Aside from those ever-expanding screens getting closer and closer to the edges of the devices, there haven't really been that many exciting developments in the world of smartphone displays over the past year. Imagine a phone that could expand, becoming a tablet, or one that you can wear around your wrist like a watch. Offering great flexibility and – perhaps more importantly – durability, this technology could be worth billions in just over five years.
A robust new technology
In 2013, warranty provider Square Trade conducted a study, which showed that UK-based iPhone and Android owners spent around £1.2 billion on repairs between 2007-2012. The most common cause of damage? Accidental drops.
While traditional glass touchscreens have a tendency to break or scratch easily, malleable displays are highly resistant and can drop to the ground untouched. This state-of-the-art technology would give mobile users more flexibility, not to mention saving them hundreds of pounds in repairs.
Three decades in the making
The concept of flexible phones has been around since the 70s, when the first bendable e-paper display was developed by research company Xerox PARC. Since then, billions of pounds have been sunk into researching and developing the technology, with little result.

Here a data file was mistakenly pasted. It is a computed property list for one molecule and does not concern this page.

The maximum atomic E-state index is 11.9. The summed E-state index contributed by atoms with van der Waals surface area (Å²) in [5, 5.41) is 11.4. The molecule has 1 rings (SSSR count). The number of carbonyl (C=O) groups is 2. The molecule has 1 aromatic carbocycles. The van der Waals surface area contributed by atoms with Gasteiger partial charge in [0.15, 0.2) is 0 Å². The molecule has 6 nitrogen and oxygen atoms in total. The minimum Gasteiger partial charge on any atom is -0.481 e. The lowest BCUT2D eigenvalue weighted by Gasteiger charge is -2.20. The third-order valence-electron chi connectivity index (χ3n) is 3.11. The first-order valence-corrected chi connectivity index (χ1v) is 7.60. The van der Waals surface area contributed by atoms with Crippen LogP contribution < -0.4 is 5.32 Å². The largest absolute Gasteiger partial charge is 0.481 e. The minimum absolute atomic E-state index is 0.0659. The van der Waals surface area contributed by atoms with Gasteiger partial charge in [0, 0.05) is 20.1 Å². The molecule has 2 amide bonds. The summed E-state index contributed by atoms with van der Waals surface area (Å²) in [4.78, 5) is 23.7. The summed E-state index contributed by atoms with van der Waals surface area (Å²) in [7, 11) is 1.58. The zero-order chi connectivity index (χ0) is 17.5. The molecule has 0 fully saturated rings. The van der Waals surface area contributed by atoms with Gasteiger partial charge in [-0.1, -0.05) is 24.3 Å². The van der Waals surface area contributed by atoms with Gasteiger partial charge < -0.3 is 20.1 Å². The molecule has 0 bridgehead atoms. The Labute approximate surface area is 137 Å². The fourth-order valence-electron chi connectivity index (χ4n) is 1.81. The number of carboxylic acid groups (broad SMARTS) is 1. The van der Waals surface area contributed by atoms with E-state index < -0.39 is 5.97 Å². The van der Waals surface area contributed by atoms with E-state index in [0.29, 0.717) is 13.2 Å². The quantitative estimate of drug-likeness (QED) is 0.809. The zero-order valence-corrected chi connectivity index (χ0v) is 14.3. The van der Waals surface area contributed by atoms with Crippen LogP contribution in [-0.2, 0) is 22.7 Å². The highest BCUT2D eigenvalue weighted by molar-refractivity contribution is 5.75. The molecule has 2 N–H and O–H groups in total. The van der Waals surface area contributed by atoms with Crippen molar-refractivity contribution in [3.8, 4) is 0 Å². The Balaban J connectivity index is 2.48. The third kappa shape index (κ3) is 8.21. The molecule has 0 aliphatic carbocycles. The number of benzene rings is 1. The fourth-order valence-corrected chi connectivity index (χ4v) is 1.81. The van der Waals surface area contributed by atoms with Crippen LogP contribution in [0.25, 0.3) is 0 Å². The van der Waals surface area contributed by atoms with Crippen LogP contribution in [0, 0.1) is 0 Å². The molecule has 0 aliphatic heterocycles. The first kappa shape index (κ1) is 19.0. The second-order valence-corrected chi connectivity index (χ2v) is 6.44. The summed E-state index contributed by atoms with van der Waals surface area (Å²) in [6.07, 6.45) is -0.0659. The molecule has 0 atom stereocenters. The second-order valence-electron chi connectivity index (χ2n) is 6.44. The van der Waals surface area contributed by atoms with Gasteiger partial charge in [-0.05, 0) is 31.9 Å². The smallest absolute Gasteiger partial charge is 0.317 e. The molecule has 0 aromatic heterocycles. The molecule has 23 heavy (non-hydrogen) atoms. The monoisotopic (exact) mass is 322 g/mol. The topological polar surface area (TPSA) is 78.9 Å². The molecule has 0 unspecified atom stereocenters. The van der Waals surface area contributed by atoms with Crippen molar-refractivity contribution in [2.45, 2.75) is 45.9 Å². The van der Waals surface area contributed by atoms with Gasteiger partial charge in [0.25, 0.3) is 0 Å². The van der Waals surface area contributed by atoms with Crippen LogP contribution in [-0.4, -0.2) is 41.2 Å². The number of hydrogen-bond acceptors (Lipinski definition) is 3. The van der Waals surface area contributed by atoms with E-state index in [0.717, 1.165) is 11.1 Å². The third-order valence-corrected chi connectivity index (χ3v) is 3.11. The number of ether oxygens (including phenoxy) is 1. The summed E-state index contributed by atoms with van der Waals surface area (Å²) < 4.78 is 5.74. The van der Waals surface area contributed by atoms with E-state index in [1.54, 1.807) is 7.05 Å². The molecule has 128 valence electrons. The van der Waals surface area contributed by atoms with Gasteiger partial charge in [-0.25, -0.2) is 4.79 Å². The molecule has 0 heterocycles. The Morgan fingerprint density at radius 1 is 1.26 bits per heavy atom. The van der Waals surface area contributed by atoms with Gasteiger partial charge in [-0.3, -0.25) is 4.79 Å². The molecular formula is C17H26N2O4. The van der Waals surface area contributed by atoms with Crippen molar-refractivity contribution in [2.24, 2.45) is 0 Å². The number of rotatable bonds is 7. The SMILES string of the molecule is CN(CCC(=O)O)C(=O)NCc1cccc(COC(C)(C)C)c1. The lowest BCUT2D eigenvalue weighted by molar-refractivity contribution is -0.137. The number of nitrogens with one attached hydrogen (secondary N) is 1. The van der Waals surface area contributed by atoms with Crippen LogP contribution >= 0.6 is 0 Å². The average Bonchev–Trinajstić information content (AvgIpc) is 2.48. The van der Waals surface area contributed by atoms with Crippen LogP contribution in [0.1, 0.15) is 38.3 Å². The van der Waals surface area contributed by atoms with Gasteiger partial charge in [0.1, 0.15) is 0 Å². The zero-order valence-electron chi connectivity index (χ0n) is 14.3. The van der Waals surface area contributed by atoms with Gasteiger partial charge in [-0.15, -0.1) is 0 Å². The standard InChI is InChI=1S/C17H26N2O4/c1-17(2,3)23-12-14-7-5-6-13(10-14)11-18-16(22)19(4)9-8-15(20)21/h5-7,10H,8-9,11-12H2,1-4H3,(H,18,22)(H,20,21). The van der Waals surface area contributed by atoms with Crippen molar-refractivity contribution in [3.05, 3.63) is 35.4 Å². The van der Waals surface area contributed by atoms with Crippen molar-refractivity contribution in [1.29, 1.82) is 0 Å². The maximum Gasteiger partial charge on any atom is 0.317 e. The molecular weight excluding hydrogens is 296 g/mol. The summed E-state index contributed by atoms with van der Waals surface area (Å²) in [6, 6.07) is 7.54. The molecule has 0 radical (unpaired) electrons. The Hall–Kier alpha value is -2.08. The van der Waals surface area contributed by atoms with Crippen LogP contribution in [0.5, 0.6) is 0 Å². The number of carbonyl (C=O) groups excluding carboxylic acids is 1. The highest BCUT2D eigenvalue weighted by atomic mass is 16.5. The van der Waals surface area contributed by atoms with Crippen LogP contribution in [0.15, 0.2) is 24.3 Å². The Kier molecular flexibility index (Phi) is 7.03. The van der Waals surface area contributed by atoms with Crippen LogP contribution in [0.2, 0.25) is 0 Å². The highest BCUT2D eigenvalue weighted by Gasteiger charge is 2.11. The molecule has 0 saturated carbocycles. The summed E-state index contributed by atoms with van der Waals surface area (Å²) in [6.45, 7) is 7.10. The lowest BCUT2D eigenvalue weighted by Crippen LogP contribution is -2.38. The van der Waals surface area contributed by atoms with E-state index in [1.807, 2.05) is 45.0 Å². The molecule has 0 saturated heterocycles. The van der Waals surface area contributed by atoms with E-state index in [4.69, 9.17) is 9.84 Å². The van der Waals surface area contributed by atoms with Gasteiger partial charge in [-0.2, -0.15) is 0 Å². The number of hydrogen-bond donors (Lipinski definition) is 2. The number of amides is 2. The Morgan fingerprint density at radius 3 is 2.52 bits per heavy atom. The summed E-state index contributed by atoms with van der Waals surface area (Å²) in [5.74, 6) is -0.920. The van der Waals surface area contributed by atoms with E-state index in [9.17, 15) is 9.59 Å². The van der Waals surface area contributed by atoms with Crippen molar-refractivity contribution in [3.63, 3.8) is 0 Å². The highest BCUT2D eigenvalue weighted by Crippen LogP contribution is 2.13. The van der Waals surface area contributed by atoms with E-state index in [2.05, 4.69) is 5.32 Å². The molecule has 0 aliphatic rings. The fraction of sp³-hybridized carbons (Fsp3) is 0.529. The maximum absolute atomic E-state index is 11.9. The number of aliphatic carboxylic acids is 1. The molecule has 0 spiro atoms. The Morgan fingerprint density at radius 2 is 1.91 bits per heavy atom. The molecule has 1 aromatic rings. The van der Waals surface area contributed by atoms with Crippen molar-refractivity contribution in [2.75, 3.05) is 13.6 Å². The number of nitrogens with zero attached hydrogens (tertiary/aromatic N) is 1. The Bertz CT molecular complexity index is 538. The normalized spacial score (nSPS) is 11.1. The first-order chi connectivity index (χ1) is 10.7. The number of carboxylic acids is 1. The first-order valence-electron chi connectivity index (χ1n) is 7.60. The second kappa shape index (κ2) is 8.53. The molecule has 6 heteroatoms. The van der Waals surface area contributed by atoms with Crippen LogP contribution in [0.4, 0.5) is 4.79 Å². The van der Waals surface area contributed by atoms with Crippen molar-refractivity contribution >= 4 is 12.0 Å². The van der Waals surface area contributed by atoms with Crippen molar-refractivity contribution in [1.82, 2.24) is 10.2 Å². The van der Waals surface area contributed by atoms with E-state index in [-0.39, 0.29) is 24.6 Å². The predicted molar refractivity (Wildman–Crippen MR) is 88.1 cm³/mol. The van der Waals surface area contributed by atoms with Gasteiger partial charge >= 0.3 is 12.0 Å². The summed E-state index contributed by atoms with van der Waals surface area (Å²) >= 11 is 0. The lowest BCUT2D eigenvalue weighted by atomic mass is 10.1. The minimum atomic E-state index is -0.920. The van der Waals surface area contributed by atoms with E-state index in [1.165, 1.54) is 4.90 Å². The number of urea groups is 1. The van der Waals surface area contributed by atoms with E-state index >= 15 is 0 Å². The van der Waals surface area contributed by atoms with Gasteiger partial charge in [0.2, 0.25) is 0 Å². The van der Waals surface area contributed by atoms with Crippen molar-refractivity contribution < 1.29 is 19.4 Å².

Fortunately, we've been witnessing more and more prototypes being produced by mobile phone manufacturers over the past couple of years. Could this be an indication that the arrival of this technology on the consumer electronics market is around the corner?
A benchmark technology by 2018
Earlier this year, Samsung showed off a flexible prototype at the CES gadget show in Las Vegas, unveiling a phone that was made up of a small hard enclosure, with a paper-thin, bendable colour screen attached to it.
This raft of cuts to mobile roaming charges forms an integral part of Neelie Kroes' bid to create a single telecommunications market in the EU and to eradicate all roaming charges between EU countries by 2015. In May, Kroes promised that she would present a "strong package" of telecommunications reforms to the European Parliament this summer, in the hope that they will be adopted before next year's parliamentary elections.
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